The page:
: This memorial to explorer John Wesley Powell is located near the county courthouse in Jackson, Ohio. Completed in 1938, the monument is built of stones donated by the Improved Order of Red Men. The image measures 2.75" x 2.75" (6.99 x 6.99 cm).
Powell (1834-1902) was born in New York, but moved to Jackson with his family when he was four years old. He became interested in natural history as a boy and pursued a career in the field, becoming a curator at the Illinois State Natural History Society in 1858. He served in the Civil War, sustaining a serious wound in the Battle of Shiloh that required the amputation of his right forearm. In 1869, he took a team to explore the southwestern United States and became one of the first white men to navigate the Colorado River through the Grand Canyon. From 1880 to 1894 Powell served as director of the United States Geological Survey and as director of the Smithsonian's Bureau of Ethnology from 1880 to 1902.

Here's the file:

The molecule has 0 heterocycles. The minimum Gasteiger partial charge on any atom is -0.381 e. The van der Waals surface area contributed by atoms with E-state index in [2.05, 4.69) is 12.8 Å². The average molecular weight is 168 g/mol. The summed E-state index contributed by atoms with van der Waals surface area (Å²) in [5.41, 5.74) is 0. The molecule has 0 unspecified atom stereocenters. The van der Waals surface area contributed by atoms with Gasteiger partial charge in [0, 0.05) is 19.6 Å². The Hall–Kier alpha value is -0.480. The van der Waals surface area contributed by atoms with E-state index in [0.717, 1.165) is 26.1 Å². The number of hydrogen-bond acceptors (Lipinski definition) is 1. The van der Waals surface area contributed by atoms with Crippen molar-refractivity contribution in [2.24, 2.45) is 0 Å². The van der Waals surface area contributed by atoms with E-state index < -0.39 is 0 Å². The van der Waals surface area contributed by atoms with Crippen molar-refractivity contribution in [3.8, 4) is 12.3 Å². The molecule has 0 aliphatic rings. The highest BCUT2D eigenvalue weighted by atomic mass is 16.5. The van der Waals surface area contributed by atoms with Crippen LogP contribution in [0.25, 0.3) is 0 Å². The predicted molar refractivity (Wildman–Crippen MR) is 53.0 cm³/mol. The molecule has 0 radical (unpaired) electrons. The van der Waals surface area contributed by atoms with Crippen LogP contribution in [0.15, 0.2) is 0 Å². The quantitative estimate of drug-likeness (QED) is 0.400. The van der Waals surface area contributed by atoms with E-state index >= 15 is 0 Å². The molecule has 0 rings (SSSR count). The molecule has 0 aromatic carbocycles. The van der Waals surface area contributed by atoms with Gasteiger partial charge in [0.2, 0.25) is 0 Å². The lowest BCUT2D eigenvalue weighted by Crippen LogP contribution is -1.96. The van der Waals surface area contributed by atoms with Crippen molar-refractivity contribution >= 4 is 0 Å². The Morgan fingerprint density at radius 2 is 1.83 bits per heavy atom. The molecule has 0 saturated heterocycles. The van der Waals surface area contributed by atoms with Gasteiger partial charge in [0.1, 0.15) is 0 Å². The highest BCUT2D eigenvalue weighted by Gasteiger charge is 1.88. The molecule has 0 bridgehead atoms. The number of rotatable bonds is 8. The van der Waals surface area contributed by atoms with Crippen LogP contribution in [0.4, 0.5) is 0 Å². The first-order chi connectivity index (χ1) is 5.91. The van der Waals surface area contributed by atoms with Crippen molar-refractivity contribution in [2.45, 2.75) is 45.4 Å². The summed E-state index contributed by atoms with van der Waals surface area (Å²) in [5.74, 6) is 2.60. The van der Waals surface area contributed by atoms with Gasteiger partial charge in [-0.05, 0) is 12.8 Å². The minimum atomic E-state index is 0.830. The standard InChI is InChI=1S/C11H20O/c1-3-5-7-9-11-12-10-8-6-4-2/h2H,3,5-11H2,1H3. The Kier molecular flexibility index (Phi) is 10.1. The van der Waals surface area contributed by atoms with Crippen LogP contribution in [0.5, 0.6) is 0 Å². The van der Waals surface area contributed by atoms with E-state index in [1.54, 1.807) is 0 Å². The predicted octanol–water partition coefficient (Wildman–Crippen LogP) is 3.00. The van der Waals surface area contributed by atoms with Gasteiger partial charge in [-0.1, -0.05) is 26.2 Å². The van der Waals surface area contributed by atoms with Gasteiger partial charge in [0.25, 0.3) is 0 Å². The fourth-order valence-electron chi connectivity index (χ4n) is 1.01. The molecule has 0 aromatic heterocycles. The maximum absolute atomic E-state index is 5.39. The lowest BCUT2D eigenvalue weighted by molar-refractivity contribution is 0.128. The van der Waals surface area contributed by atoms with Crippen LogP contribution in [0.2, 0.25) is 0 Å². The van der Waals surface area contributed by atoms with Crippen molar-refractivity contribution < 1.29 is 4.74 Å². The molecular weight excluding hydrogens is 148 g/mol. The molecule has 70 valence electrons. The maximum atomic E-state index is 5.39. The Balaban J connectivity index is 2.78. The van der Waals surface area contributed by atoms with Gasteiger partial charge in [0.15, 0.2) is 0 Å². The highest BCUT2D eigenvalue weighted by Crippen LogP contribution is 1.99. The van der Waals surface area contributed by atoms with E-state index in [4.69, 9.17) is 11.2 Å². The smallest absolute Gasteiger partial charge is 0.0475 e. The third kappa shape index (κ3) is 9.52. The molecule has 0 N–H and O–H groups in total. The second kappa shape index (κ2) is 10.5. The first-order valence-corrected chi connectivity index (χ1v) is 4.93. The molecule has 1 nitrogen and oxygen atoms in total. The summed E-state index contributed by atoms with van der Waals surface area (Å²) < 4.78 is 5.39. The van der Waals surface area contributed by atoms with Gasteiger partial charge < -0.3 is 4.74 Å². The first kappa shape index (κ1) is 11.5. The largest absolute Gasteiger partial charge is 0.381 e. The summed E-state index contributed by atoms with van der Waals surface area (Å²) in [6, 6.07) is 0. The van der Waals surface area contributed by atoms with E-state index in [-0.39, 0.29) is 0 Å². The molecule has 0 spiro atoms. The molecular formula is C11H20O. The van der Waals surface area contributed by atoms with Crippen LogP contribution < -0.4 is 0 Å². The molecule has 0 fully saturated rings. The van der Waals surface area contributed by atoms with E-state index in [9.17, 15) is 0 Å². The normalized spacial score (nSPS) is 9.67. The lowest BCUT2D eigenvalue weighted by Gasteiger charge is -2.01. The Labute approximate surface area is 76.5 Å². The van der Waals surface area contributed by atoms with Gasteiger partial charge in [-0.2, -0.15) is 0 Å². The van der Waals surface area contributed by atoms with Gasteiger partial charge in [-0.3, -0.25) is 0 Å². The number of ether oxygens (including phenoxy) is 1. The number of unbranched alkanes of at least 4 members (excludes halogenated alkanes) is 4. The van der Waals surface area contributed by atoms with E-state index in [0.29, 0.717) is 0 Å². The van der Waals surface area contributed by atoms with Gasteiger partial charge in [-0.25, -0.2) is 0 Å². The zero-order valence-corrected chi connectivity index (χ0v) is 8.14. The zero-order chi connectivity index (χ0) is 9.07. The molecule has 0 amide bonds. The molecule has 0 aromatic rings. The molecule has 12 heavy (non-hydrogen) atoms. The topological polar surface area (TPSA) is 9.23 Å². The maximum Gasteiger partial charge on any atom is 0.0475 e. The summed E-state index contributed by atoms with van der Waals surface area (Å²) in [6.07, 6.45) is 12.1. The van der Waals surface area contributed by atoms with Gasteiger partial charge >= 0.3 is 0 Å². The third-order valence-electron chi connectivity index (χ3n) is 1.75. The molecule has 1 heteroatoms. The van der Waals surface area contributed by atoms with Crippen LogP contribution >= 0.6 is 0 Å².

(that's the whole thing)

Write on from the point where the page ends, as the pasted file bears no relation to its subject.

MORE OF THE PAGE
The Improved Order of Red Men is one of the oldest fraternal organizations in the United States. It is supposedly descended from the Sons of Liberty, which during the colonial period worked secretly to achieve independence from England. The Ohio Council was organized in 1853, six years after the national organization, the Great Council of the United States, was founded in Maryland. Freedom, friendship, and charity were its main concerns. Its rituals and terminology were borrowed from American Indians, who were excluded from membership. Prominent members claimed by the order include Theodore Roosevelt, Warren G. Harding, and Franklin D. Roosevelt, who was adopted in 1930 at the DeWitt Clinton Hotel in Columbus. View on Ohio Memory.
: Om3022_3636510_001 Subjects
: Arts and Entertainment; Geography and Natural Resources; Monuments & memorials; Explorers; Powell, John Wesley, 1834-1902; Rocks; Fraternal orders Places
: Jackson (Ohio); Jackson County (Ohio)